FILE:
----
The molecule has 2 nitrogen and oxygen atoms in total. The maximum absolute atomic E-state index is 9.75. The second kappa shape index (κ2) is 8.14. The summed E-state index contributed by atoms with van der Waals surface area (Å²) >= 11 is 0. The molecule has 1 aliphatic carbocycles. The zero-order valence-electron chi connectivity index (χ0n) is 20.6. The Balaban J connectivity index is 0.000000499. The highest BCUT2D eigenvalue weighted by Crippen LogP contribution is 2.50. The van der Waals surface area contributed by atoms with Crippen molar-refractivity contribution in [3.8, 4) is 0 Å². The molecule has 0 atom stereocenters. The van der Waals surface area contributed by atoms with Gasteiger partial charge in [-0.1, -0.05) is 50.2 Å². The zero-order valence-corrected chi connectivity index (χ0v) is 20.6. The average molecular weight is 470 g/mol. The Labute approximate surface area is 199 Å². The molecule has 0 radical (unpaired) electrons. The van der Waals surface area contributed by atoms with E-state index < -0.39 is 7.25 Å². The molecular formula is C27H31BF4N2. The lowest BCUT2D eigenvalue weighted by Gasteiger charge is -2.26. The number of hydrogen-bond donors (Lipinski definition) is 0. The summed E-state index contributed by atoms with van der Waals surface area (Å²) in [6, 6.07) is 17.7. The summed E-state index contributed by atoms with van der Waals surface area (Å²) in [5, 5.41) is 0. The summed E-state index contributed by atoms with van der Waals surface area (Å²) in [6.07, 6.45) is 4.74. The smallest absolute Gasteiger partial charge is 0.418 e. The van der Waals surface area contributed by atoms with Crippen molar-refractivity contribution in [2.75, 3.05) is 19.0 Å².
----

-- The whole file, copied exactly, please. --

The molecule has 2 nitrogen and oxygen atoms in total. The maximum absolute atomic E-state index is 9.75. The second kappa shape index (κ2) is 8.14. The summed E-state index contributed by atoms with van der Waals surface area (Å²) >= 11 is 0. The molecule has 1 aliphatic carbocycles. The zero-order valence-electron chi connectivity index (χ0n) is 20.6. The Balaban J connectivity index is 0.000000499. The highest BCUT2D eigenvalue weighted by Crippen LogP contribution is 2.50. The van der Waals surface area contributed by atoms with Crippen molar-refractivity contribution in [3.8, 4) is 0 Å². The molecule has 0 atom stereocenters. The van der Waals surface area contributed by atoms with Gasteiger partial charge in [-0.1, -0.05) is 50.2 Å². The zero-order valence-corrected chi connectivity index (χ0v) is 20.6. The average molecular weight is 470 g/mol. The Labute approximate surface area is 199 Å². The molecule has 0 radical (unpaired) electrons. The van der Waals surface area contributed by atoms with E-state index < -0.39 is 7.25 Å². The molecular formula is C27H31BF4N2. The lowest BCUT2D eigenvalue weighted by Gasteiger charge is -2.26. The number of hydrogen-bond donors (Lipinski definition) is 0. The summed E-state index contributed by atoms with van der Waals surface area (Å²) in [6, 6.07) is 17.7. The summed E-state index contributed by atoms with van der Waals surface area (Å²) in [5, 5.41) is 0. The summed E-state index contributed by atoms with van der Waals surface area (Å²) in [6.07, 6.45) is 4.74. The smallest absolute Gasteiger partial charge is 0.418 e. The van der Waals surface area contributed by atoms with Crippen molar-refractivity contribution in [2.75, 3.05) is 19.0 Å².